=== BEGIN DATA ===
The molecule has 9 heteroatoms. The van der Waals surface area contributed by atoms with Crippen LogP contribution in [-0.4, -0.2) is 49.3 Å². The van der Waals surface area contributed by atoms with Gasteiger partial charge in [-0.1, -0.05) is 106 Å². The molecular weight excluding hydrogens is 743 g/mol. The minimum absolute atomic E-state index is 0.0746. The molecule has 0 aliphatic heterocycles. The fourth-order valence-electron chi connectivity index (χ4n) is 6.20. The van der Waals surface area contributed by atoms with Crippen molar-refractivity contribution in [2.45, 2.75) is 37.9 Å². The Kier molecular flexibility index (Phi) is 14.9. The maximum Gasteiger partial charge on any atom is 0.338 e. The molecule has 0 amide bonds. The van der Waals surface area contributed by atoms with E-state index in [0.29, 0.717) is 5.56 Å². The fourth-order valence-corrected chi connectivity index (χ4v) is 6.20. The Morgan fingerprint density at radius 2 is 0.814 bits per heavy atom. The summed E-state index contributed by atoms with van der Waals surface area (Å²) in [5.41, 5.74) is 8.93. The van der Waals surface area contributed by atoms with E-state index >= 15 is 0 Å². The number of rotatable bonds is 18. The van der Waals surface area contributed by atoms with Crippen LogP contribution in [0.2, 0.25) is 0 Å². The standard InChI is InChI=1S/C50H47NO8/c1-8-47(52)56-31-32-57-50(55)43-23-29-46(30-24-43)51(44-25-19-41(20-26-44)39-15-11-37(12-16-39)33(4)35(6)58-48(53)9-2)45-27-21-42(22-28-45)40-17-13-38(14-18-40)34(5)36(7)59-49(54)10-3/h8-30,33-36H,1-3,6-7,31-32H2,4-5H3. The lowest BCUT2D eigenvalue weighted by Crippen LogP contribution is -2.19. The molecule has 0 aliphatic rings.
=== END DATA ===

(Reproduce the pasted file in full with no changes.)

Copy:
The molecule has 9 heteroatoms. The van der Waals surface area contributed by atoms with Crippen LogP contribution in [-0.4, -0.2) is 49.3 Å². The van der Waals surface area contributed by atoms with Gasteiger partial charge in [-0.1, -0.05) is 106 Å². The molecular weight excluding hydrogens is 743 g/mol. The minimum absolute atomic E-state index is 0.0746. The molecule has 0 aliphatic heterocycles. The fourth-order valence-electron chi connectivity index (χ4n) is 6.20. The van der Waals surface area contributed by atoms with Crippen molar-refractivity contribution in [2.45, 2.75) is 37.9 Å². The Kier molecular flexibility index (Phi) is 14.9. The maximum Gasteiger partial charge on any atom is 0.338 e. The molecule has 0 amide bonds. The van der Waals surface area contributed by atoms with E-state index in [0.29, 0.717) is 5.56 Å². The fourth-order valence-corrected chi connectivity index (χ4v) is 6.20. The Morgan fingerprint density at radius 2 is 0.814 bits per heavy atom. The summed E-state index contributed by atoms with van der Waals surface area (Å²) in [5.41, 5.74) is 8.93. The van der Waals surface area contributed by atoms with E-state index >= 15 is 0 Å². The number of rotatable bonds is 18. The van der Waals surface area contributed by atoms with Crippen LogP contribution in [0.2, 0.25) is 0 Å². The standard InChI is InChI=1S/C50H47NO8/c1-8-47(52)56-31-32-57-50(55)43-23-29-46(30-24-43)51(44-25-19-41(20-26-44)39-15-11-37(12-16-39)33(4)35(6)58-48(53)9-2)45-27-21-42(22-28-45)40-17-13-38(14-18-40)34(5)36(7)59-49(54)10-3/h8-30,33-36H,1-3,6-7,31-32H2,4-5H3. The lowest BCUT2D eigenvalue weighted by Crippen LogP contribution is -2.19. The molecule has 0 aliphatic rings.